Precious Sovereignty—Priceless Assurance
When you get the sovereignty of God straight, everything gets straighter. Going wrong here will lead to error in all kinds of unexpected places. O how I pray that God will give us clarity and conviction and joy in our vision of God’s absolute sovereignty at Bethlehem.
Take the issue of assurance and eternal security and the possibility of falling away from Christ. On Sunday, October 13th, we tackled the sobering text of Hebrews 6:4-8. There it says that you can be “enlightened and have tasted of the heavenly gift and have been made partakers of the Holy Spirit, and have tasted the good word of God and the powers of the age to come” and then fall away from it all and be eternally lost.
I gave five reasons why this does not mean that you can be truly born again, justified, called and saved and then lose all that and perish. You can download or read the sermon (“When Is Saving Repentance Impossible?”) to see how I argued from five crucial texts in Hebrews (6:7-8; 6:9; 3:14; 10:14; 13:20-21). Instead I said that the meaning is something almost as shocking, namely, that you can experience all those things (enlightenment, Holy Spirit, Word of God, and miracles) and never have been saved! This is shocking because it means that people may be deluded into thinking they are Christians when they are not.
So the text and the message raises the question of assurance. How can we be sure we will persevere to the end and not fall away and become like Esau who tried to return but could not repent (Hebrews 12:16-17)? Here is where the sovereignty of God becomes so crucial.
The book of Hebrews exults in the new and better covenant which God has made through the blood of Christ with all who are his people. The old covenant made at Mount Sinai was vulnerable to the people’s weakness (Romans 8:3). Hebrews 8:9 says, "'They did not continue in my covenant, and so I paid no heed to them,' says the Lord." But the new covenant is radically different in that it is not vulnerable to our weakness. Rather it assures that God’s sovereignty will overcome our weakness and prevent us from breaking the covenant.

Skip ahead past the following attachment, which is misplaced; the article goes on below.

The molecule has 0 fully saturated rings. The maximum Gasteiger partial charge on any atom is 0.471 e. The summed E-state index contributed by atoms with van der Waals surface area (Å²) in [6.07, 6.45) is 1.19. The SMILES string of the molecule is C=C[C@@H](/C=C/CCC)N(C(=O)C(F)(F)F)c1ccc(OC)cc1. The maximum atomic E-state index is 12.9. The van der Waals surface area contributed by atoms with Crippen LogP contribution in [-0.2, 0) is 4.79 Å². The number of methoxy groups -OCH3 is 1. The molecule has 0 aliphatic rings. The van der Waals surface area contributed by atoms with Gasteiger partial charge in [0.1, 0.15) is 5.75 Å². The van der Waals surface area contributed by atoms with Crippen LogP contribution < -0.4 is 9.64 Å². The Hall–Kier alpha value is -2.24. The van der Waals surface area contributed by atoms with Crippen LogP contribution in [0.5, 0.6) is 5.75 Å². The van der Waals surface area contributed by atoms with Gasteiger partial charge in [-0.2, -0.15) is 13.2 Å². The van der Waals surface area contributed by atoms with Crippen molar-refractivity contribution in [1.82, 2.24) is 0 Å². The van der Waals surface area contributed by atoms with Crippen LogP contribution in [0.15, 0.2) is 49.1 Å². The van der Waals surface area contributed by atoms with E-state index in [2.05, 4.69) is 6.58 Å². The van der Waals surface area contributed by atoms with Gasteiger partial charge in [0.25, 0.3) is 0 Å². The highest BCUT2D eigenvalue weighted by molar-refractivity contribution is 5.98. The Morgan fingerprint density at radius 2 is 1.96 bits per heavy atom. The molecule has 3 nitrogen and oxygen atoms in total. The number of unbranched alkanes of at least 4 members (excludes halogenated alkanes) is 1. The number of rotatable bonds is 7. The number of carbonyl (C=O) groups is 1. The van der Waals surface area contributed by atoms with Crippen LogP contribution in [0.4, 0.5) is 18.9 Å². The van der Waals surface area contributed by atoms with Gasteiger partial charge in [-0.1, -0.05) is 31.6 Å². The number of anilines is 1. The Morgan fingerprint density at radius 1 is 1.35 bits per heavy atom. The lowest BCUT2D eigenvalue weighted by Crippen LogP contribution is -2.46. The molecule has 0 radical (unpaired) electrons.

Thus Hebrews 8:10 says, “This is the covenant that I will make with the house of Israel after those days, says the Lord: I will put my laws into their minds, and I will write them upon their hearts. And I will be their God, and they shall be my people.” In other words, God will not just tell us what we must do, he will see to it that we will do it by working in us. This is what Hebrews 13:21 says about the new covenant: “[May God] equip you in every good thing to do his will, working in us that which is pleasing in his sight, through Jesus Christ, to whom be the glory forever and ever. Amen.” This is the sanctifying, keeping, saving sovereignty of God. And it is precious beyond words.
In the new covenant our assurance rests firmly on the sovereignty of God. We know we will not fall away because this is a promise of the new covenant sealed by the blood of Jesus. For example, in Jeremiah 32:40, God promises, “I will make an everlasting covenant with them that I will not turn away from them, to do them good; and I will put the fear of me in their hearts so that they will not turn away from me.”
This is the practical precious reality of the sovereignty of God. I pray that you will understand it and believe it and revel in the security and joy of it.
Kept by the power of God (1 Peter 1:5),
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